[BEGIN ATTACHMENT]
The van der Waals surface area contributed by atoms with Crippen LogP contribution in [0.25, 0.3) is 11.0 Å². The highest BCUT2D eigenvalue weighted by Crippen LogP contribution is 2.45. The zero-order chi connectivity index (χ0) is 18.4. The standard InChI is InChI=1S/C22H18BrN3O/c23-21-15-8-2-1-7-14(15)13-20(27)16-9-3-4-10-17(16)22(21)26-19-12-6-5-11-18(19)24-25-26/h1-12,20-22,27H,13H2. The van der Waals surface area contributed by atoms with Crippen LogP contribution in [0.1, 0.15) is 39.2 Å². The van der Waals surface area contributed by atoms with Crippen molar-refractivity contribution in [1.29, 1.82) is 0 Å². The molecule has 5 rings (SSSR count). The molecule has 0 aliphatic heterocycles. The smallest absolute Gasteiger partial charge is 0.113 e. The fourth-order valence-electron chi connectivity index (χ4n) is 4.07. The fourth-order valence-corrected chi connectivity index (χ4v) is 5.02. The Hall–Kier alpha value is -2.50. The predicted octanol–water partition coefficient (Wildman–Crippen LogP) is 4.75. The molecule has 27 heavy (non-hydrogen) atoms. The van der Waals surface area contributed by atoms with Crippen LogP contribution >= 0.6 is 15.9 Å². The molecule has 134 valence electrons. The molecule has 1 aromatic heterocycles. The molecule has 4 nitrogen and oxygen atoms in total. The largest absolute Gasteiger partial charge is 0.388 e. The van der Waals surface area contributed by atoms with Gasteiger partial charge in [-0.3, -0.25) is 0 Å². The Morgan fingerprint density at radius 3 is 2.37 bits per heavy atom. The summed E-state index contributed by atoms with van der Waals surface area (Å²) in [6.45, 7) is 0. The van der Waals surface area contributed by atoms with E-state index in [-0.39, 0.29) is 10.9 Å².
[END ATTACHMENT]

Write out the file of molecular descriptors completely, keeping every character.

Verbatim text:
The van der Waals surface area contributed by atoms with Crippen LogP contribution in [0.25, 0.3) is 11.0 Å². The highest BCUT2D eigenvalue weighted by Crippen LogP contribution is 2.45. The zero-order chi connectivity index (χ0) is 18.4. The standard InChI is InChI=1S/C22H18BrN3O/c23-21-15-8-2-1-7-14(15)13-20(27)16-9-3-4-10-17(16)22(21)26-19-12-6-5-11-18(19)24-25-26/h1-12,20-22,27H,13H2. The van der Waals surface area contributed by atoms with Crippen LogP contribution in [0.1, 0.15) is 39.2 Å². The van der Waals surface area contributed by atoms with Crippen molar-refractivity contribution in [1.29, 1.82) is 0 Å². The molecule has 5 rings (SSSR count). The molecule has 0 aliphatic heterocycles. The smallest absolute Gasteiger partial charge is 0.113 e. The fourth-order valence-electron chi connectivity index (χ4n) is 4.07. The fourth-order valence-corrected chi connectivity index (χ4v) is 5.02. The Hall–Kier alpha value is -2.50. The predicted octanol–water partition coefficient (Wildman–Crippen LogP) is 4.75. The molecule has 27 heavy (non-hydrogen) atoms. The van der Waals surface area contributed by atoms with Crippen LogP contribution >= 0.6 is 15.9 Å². The molecule has 134 valence electrons. The molecule has 1 aromatic heterocycles. The molecule has 4 nitrogen and oxygen atoms in total. The largest absolute Gasteiger partial charge is 0.388 e. The van der Waals surface area contributed by atoms with Gasteiger partial charge in [-0.3, -0.25) is 0 Å². The Morgan fingerprint density at radius 3 is 2.37 bits per heavy atom. The summed E-state index contributed by atoms with van der Waals surface area (Å²) in [6.45, 7) is 0. The van der Waals surface area contributed by atoms with E-state index in [-0.39, 0.29) is 10.9 Å².